Yum, fresh fish for dinner. And if you are wondering, the platter that the fish are sitting on is 60cm in length, so both good sized fish.

Thursday (tomorrow) is the day we change to level 2 rules, I think we will shy away from the shops until the excitement/madness wears off.  It’s all very well having all this spare time locked down but you need supplies to do all those things you’ve been meaning to do.  I must say that the hardware store and the wool shop will be on my must visit list as soon as possible.

We still have to remain careful so remember to wash your hands, keep your social distance, wear a mask, wash your hands and wash your hands.

Uretiti and a birthday

November 30, 2019

It’s just an hour and a half drive from Kerikeri to Uretiti and we were on our way in good time. The roads were very busy and we also noted that the roads in general were very bumpy, as items that usually stay in place as we travel were tossed off their perch as we meandered along the road, however, we arrived in good time to get our favourite spot at Uretiti.

Parked up, but where are Keith & Deb?

There they are, hidden by the trees.

Someone (the younger member of the touring party) was having a birthday so with that in mind we headed to McLeods Brewery & Pizza Barn in Waipu to meet up with a couple of friends for dinner. Jacky & Chris came over from Whakapirau, Mark (who shares a birthday with me) & Glynis came from Ruakaka and of course there was Keith & Deb along with Roy and I making up the party. And in my usual manner I was too busy chatting and catching up to even think about a photo but it was a lovely evening.

The following morning the fellows were up early (5am) to head down to the beach for a fish over the morning change of light.

Keith’s catch

Roy caught three snapper as well but to add to his species collection he also caught these two.

Gurnard and mackerel

The gurnard was had for dinner and the mackerel became bait.

The fishing bug was back so another 5am start saw them back on the beach the following morning, again with good success

Keith’s collection

And Roy also had a good catch,also increasing his species catch

Snapper and a starfish

The starfish had eaten the bait completely and was well and truly hooked, however it was soon released back into the sea to live another day.

Encouraged by the catches they also decided to head out for a fish over the evening change of light with great success.

Meanwhile Roy & I went into Whangarei to catch up with Gayle, whom we originally met on our very first summer in our van on the shores of Lake Dunstan near Cromwell a few years ago now. And we subsequently have met up over the years, tripped around together and generally stayed in touch.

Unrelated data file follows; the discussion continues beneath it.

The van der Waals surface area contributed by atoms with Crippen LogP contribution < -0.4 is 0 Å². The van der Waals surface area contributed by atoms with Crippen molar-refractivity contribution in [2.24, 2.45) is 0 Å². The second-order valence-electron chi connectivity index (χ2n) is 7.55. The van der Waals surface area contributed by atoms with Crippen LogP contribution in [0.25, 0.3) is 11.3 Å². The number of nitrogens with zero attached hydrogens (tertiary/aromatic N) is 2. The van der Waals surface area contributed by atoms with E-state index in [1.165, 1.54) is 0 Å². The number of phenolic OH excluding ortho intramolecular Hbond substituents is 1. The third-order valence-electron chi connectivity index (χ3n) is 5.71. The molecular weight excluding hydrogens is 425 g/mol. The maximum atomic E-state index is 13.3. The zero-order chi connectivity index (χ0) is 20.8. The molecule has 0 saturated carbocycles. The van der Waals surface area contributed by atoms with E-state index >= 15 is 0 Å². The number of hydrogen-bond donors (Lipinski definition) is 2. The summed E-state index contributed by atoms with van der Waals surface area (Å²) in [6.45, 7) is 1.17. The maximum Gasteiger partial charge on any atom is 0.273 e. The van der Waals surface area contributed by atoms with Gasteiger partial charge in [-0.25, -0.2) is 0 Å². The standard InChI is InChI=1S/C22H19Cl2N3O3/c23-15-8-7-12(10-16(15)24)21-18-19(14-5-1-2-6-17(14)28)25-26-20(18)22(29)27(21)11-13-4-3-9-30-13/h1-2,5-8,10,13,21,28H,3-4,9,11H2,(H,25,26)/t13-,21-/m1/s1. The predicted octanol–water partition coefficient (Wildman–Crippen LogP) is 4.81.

The selfies are getting better!!

We had a lovely time catching up over lunch before we all headed off in our separate directions, until next time.

Then it was back to meet up with Mark & Glynis as they were joining us for drinks, however I again forgot to take any photos but we had a lovely time chatting over drinks and nibbles before they headed on home. Not long after that we were joined by Gary & Marg as they were coming to watch us have our last fish off the beach before we left.

Getting ready to send out the drone

Marg, Gary and Roy waiting patiently

And another successful fish it was with a couple of beauties landed which we sent off with Gary & Marg for them to consume.

Keith 8lb beauty

Roys 11lb specimen – apologies for the terrible photo quality, it was late, dark and getting cold!

Our last few days at Uretiti were fishing heaven, with the freezer full again, it’s time to move on.

Oh and just so you don’t miss out, here’s the latest Callum picture….already showing good signs of a love of books.

Callum reading

Moving on

November 26, 2019

All good things must come to an end as it was time to leave Rarawa; the lovely beach, the fishing, the relaxation….but needs must.

Leaving the white silica sands of Rarawa Beach, until next year!

Before we left and went our separate ways we all had a final brunch together in the glorious morning sun.

L-R: Keith, Deb, Roy, Bernice, Glen with Carol taking the photo

The exit gate at the camp was potentially a little tricky to exit as there is a large ditch either side of the entrance which was eroding away making the entrance narrower. In the days prior to our leaving, a car had crashed into the ditch, it had been retrieved out of the ditch but left on the side of the road right by the entrance. I went ahead of Roy to see him out of the gate safely and we would hook the car on the back after he had exited.

Sign at the entrance

The entrance and road in to the camp

It was actually an easy exit but as we have a long wheel base it’s always best to check. Safely hooked up we ventured into Kaitaia to dump the tanks, fill with gas and water before spending the night at the RSA. The next morning we were off again, we weren’t going too far though, just to the NZMCA park at a Tokerau beach for a couple of days. Glen & Carol were heading off to Matai Bay for a couple of weeks whereas we are now slowly working our way back down to Shakespear for our summer stint there.

And of course whilst at Tokerau, we just had to have a last fish, some good snapper were caught and as well Roy caught a good sized Kahawai to add to his varied species collection.